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Johnson v. Lopinot

November 4, 2010

JOHNSON, PLAINTIFF,
v.
VINCENT J. LOPINOT, INDIVIDUALLY AND IN HIS OFFICIAL CAPACITY AS ASSOCIATE JUDGE OF THE ST. CLAIR COUNTY ARBITRATION CENTER, DEFENDANT.



The opinion of the court was delivered by: J. Phil Gilbert District Judge

MEMORANDUM AND ORDER

This matter comes before the Court on Defendant Vincent Lopinot's (hereinafter "Lopinot") Motion to Dismiss (Doc. 9) and Memorandum (Doc. 10) in support thereof. Plaintiff Paula Johnson (hereinafter "Johnson") filed a pro se Response (Docs. 9, 10) thereto.

For the following reasons, the Court GRANTS the instant motion.

BACKGROUND

I. Consideration of Materials beyond the Complaint

As a preliminary matter, the Court notes that the briefing refers to materials beyond the operative pleading. Ordinarily, when such material is presented in connection with a motion to dismiss pursuant to Federal Rule of Civil Procedure 12(b)(6) (hereinafter "Rule 12(b)(6)"), the Court may not consider the material unless it converts the dismissal motion into a motion for summary judgment and gives the parties fair warning that it is doing so and an opportunity to respond. One exception to this general rule, however, is that the Court may take judicial notice of matters of public record. 4901 Corp. v. Town of Cicero, 220 F.3d 522, 527 n.4 (7th Cir. 2000); Henson v. CSC Credit Servs., 29 F.3d 280, 284 (7th Cir. 1994).

Here, all of the extraneous documentation to which the parties refer are matters of public record. Accordingly, the Court can and will refer to the pertinent exhibits attached to the Complaint (Doc. 1) and Lopinot's memorandum. Likewise, the Court will consider this motion as it was captioned, under Rule 12(b)(6).

II. Facts

For purposes of a motion to dismiss, courts must accept all factual allegations in the complaint as true and draw all reasonable inferences from those facts in favor of the plaintiff. Bell Atl. Corp. v. Twombly, 550 U.S. 544, 555 (2007); Tricontinental Indus., Ltd. v. PricewaterhouseCoopers, LLP, 475 F.3d 824, 833 (7th Cir. 2007). The Court, accepting all of Johnson's factual allegations as true and drawing all reasonable inferences in her favor, finds as follows:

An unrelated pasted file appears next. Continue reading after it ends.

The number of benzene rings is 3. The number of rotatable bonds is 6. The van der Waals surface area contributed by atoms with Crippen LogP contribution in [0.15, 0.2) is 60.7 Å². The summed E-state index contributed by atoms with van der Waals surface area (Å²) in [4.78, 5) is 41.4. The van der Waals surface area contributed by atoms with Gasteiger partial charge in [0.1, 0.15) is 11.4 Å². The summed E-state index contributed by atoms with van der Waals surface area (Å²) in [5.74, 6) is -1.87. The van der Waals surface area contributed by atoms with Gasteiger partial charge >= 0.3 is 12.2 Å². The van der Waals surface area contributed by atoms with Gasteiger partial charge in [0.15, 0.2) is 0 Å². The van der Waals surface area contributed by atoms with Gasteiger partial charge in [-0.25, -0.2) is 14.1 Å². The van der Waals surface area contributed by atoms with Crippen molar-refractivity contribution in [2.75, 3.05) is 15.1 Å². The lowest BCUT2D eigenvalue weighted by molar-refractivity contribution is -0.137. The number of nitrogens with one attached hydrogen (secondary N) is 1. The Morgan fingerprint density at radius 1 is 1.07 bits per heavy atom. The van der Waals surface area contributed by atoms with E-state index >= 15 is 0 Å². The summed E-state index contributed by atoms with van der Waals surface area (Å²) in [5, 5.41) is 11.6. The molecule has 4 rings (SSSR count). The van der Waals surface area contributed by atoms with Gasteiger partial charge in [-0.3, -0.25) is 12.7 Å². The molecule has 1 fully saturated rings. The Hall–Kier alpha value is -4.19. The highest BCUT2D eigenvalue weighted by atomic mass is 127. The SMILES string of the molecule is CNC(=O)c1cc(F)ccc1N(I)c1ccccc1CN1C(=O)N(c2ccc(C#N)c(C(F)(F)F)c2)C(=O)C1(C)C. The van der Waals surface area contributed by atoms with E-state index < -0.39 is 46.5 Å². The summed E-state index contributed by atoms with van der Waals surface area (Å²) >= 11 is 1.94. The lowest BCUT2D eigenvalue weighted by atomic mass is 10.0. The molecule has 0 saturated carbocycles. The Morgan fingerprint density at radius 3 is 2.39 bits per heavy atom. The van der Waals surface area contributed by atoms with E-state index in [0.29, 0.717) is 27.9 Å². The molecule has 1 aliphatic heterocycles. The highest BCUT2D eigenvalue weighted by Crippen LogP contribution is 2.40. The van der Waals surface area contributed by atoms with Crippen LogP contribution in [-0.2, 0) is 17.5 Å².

On January 27, 2009, Johnson filed a four-count complaint against attorney Jeffery William Green (hereinafter "Green") that alleged legal malpractice, negligence, breach of contract, and professional misconduct.*fn1 Johnson requested several hundred thousand dollars in damages for each count in her complaint. Lopinot, an associate judge at the Arbitration Center of St. Clair County, Illinois, presided over Johnson's civil case against Green. Previously, Lopinot presided over an unrelated case of Johnson's until her motion for recusal was granted.

Despite the seemingly high stakes of Johnson's lawsuit, Green failed to appear throughout the proceedings, failed to timely file pleadings, and defaulted on several other matters. On October 1, 2009, Lopinot granted Johnson's motion for summary judgment. He also entered judgment in her favor and against Green for the several hundred thousand dollars referenced in the complaint.*fn2

Green continued to fail to appear in post-judgment proceedings. Nevertheless, Lopinot refused to sanction him and refused to accept any further testimony or documentation from Johnson, including citations to discover assets. At some point, Johnson did appear before Lopinot, and she was able to present him with proof of losses from two cases in which Green had committed malpractice. On November 20, 2009, Lopinot entered an order sua sponte and without hearing that reduced the judgment to $7,900.00. Unsatisfied with this amount, Johnson filed an appeal with the Fifth District Appellate Court of Illinois. To the best of the Court's knowledge, said appeal remains ongoing.

With her appeal pending, Johnson brought the instant suit due to her belief that Lopinot's independent reduction of the judgment ...


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